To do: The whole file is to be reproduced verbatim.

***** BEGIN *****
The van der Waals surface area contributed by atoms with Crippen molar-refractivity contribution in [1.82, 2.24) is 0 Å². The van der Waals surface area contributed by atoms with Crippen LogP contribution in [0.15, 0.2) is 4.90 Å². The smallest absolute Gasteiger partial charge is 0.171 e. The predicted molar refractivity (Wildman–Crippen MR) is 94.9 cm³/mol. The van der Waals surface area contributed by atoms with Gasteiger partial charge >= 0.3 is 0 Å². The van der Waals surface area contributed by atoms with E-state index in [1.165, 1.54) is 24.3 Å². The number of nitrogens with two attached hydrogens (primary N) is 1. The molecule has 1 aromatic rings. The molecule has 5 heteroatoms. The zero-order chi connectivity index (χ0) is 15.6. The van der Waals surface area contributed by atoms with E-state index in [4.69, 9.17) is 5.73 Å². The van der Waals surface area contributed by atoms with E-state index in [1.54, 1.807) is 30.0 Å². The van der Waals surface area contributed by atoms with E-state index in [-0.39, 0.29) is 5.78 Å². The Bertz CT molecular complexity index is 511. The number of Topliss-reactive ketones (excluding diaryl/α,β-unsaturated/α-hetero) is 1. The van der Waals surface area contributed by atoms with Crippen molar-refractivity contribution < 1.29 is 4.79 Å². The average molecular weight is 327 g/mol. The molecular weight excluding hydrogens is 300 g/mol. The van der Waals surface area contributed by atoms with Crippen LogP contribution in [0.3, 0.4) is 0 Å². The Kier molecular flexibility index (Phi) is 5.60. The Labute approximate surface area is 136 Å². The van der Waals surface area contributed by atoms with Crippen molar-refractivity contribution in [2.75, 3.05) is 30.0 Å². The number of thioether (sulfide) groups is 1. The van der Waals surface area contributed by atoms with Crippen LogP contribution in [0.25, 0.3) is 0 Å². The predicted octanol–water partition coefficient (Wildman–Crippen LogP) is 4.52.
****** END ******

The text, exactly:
The van der Waals surface area contributed by atoms with Crippen molar-refractivity contribution in [1.82, 2.24) is 0 Å². The van der Waals surface area contributed by atoms with Crippen LogP contribution in [0.15, 0.2) is 4.90 Å². The smallest absolute Gasteiger partial charge is 0.171 e. The predicted molar refractivity (Wildman–Crippen MR) is 94.9 cm³/mol. The van der Waals surface area contributed by atoms with Gasteiger partial charge >= 0.3 is 0 Å². The van der Waals surface area contributed by atoms with E-state index in [1.165, 1.54) is 24.3 Å². The number of nitrogens with two attached hydrogens (primary N) is 1. The molecule has 1 aromatic rings. The molecule has 5 heteroatoms. The zero-order chi connectivity index (χ0) is 15.6. The van der Waals surface area contributed by atoms with E-state index in [4.69, 9.17) is 5.73 Å². The van der Waals surface area contributed by atoms with E-state index in [1.54, 1.807) is 30.0 Å². The van der Waals surface area contributed by atoms with E-state index in [-0.39, 0.29) is 5.78 Å². The Bertz CT molecular complexity index is 511. The number of Topliss-reactive ketones (excluding diaryl/α,β-unsaturated/α-hetero) is 1. The van der Waals surface area contributed by atoms with Crippen molar-refractivity contribution < 1.29 is 4.79 Å². The average molecular weight is 327 g/mol. The molecular weight excluding hydrogens is 300 g/mol. The van der Waals surface area contributed by atoms with Crippen LogP contribution in [0.3, 0.4) is 0 Å². The Kier molecular flexibility index (Phi) is 5.60. The Labute approximate surface area is 136 Å². The van der Waals surface area contributed by atoms with Crippen molar-refractivity contribution in [2.75, 3.05) is 30.0 Å². The number of thioether (sulfide) groups is 1. The van der Waals surface area contributed by atoms with Crippen LogP contribution in [0.25, 0.3) is 0 Å². The predicted octanol–water partition coefficient (Wildman–Crippen LogP) is 4.52.